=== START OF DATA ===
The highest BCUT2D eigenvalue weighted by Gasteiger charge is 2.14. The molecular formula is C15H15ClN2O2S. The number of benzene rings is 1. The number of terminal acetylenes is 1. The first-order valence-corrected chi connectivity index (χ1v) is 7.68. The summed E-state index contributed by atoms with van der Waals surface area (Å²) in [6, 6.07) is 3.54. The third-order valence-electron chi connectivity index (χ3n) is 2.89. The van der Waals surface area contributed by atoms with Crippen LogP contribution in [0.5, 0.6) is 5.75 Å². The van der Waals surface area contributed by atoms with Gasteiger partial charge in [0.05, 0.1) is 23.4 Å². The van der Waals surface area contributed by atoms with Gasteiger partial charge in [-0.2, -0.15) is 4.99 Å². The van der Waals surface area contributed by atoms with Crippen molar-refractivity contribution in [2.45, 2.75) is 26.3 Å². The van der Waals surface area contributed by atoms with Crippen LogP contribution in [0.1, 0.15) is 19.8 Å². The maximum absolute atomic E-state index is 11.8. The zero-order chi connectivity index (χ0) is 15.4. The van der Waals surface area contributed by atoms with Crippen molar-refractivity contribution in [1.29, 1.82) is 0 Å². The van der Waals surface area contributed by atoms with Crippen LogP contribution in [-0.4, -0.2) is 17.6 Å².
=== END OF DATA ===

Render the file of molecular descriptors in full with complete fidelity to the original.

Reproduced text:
The highest BCUT2D eigenvalue weighted by Gasteiger charge is 2.14. The molecular formula is C15H15ClN2O2S. The number of benzene rings is 1. The number of terminal acetylenes is 1. The first-order valence-corrected chi connectivity index (χ1v) is 7.68. The summed E-state index contributed by atoms with van der Waals surface area (Å²) in [6, 6.07) is 3.54. The third-order valence-electron chi connectivity index (χ3n) is 2.89. The van der Waals surface area contributed by atoms with Crippen LogP contribution in [0.5, 0.6) is 5.75 Å². The van der Waals surface area contributed by atoms with Gasteiger partial charge in [0.05, 0.1) is 23.4 Å². The van der Waals surface area contributed by atoms with Gasteiger partial charge in [-0.2, -0.15) is 4.99 Å². The van der Waals surface area contributed by atoms with Crippen molar-refractivity contribution in [2.45, 2.75) is 26.3 Å². The van der Waals surface area contributed by atoms with Crippen LogP contribution in [0.1, 0.15) is 19.8 Å². The maximum absolute atomic E-state index is 11.8. The zero-order chi connectivity index (χ0) is 15.4. The van der Waals surface area contributed by atoms with Crippen molar-refractivity contribution in [1.29, 1.82) is 0 Å². The van der Waals surface area contributed by atoms with Crippen LogP contribution in [-0.4, -0.2) is 17.6 Å².